on top of traditional CMOS technology, often in a hybrid architecture called CMOL. It is likely
that such nanogrid technologies will be the first nanoelectronic technologies to be manufactured
in volume and find wide-spread use. The basics of nanogrid techniques as well as some sample
architectures and simulations will be presented, including terabit-scale memories, FPGA-like
reconfigurable logic circuits, reconfigurable DSP-like circuits, and mixed-signal neuromorphic
circuits.
In addition, the state of the art in nanogrid fabrication will be discussed, such as the recent
experimental demonstration of reproducible crosspoint devices and nanowire crossbars with 15-
nm-scale
half-pitch.
Much
of
this
tutorial
has
been
borrowed
from
“Hybrid
CMOS/Nanoelectronic Circuits: Opportunities and Challenges,” a tutorial offered by K.
Likharev, D. Strukov, and G. Rose at ISCAS 2008, with the authors’ permission.
Outline:
13.00
Introduction:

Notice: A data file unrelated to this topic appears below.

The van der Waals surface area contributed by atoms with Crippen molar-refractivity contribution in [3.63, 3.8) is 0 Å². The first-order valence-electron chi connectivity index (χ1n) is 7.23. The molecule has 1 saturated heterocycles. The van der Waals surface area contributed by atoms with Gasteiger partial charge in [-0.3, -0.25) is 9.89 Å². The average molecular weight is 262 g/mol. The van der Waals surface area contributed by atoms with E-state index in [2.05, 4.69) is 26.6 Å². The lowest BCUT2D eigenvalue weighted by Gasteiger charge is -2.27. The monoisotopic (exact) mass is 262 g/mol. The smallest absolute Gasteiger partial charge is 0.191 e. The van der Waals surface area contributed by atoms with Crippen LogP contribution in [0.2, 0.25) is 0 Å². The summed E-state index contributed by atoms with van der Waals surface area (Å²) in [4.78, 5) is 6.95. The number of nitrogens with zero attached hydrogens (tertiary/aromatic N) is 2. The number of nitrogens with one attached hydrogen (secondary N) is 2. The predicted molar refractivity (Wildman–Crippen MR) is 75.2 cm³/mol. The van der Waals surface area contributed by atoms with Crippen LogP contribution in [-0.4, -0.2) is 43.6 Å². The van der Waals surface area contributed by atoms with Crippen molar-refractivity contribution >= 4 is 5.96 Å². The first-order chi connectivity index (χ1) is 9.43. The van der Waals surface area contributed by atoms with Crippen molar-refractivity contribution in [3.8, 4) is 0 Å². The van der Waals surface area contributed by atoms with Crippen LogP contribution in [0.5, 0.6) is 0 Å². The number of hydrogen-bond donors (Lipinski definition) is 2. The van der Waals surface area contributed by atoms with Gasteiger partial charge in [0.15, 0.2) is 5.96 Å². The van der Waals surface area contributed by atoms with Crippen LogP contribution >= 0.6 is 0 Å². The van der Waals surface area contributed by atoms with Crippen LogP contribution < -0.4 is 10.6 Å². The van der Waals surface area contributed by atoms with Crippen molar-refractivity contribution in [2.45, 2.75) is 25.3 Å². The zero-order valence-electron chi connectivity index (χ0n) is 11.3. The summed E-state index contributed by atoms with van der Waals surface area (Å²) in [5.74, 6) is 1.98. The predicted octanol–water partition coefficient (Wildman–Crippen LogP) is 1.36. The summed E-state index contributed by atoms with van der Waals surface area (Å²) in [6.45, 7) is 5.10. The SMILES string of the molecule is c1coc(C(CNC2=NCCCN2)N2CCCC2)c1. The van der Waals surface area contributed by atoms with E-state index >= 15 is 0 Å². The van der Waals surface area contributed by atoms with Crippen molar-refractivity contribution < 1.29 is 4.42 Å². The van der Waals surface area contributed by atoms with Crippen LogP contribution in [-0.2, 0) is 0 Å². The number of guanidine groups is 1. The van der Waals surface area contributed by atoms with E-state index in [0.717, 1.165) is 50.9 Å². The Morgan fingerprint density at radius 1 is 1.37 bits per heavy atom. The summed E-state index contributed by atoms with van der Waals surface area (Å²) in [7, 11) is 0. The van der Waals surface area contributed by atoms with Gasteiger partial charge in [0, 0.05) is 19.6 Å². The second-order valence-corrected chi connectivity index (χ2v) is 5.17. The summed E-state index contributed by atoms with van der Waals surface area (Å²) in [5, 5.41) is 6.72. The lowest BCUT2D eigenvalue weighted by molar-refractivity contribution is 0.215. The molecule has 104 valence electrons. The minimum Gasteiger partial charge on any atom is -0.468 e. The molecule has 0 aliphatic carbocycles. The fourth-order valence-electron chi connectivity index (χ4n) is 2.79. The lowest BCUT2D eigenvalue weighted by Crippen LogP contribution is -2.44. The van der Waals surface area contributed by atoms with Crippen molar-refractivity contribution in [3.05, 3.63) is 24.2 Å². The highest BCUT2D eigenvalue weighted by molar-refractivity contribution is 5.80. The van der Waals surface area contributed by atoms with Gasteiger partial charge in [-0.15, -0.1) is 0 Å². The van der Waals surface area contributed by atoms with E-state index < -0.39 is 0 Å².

Critical review of the prospects offered by nanoelectronics
Introduction to nanogrids and hybrid CMOS/nano circuits
Hybrid circuit species, including CMOL, FPNI, and 3D CMOL
13.45
Digital hybrid circuit simulation and CAD:
Resistive memories, CMOL FPGA, Reconfigurable DSP
14.30
Mixed-signal circuit simulation:
Mixed-signal hybrid circuits, Neuromorphic networks
15.15
Coffee
15.35
Low-level development of hybrid circuits:
Nanoelectronic device modeling and fabrication
Circuit-level issues in hybrid CMOS/nano systems
Majority-logic and NDR device options for hybrid circuits
16.35
Prospects and challenges:
Hybrid circuit development roadmap
Hardware/fabrication challenges
Software/CAD challenges and most urgent research tasks
Selected publications:
[1] Stan, M.R., et al.,
Molecular Electronics: From Devices and Interconnect to Circuits and
Architecture.
Proceedings of the IEEE, 2003. 91(11): p. 1940-1957.
[2] Likharev, K.K. and D.B. Strukov,
Prospects of development of digital hybrid
CMOS/nanoelectronic circuits
, in
Nanoarch 07
. 2007: San Jose, CA.
[3] Likharev, K.K.,
Hybrid semiconductor/nanoelectronic circuits: Freeing advanced lithography
from the alignment accuracy burden.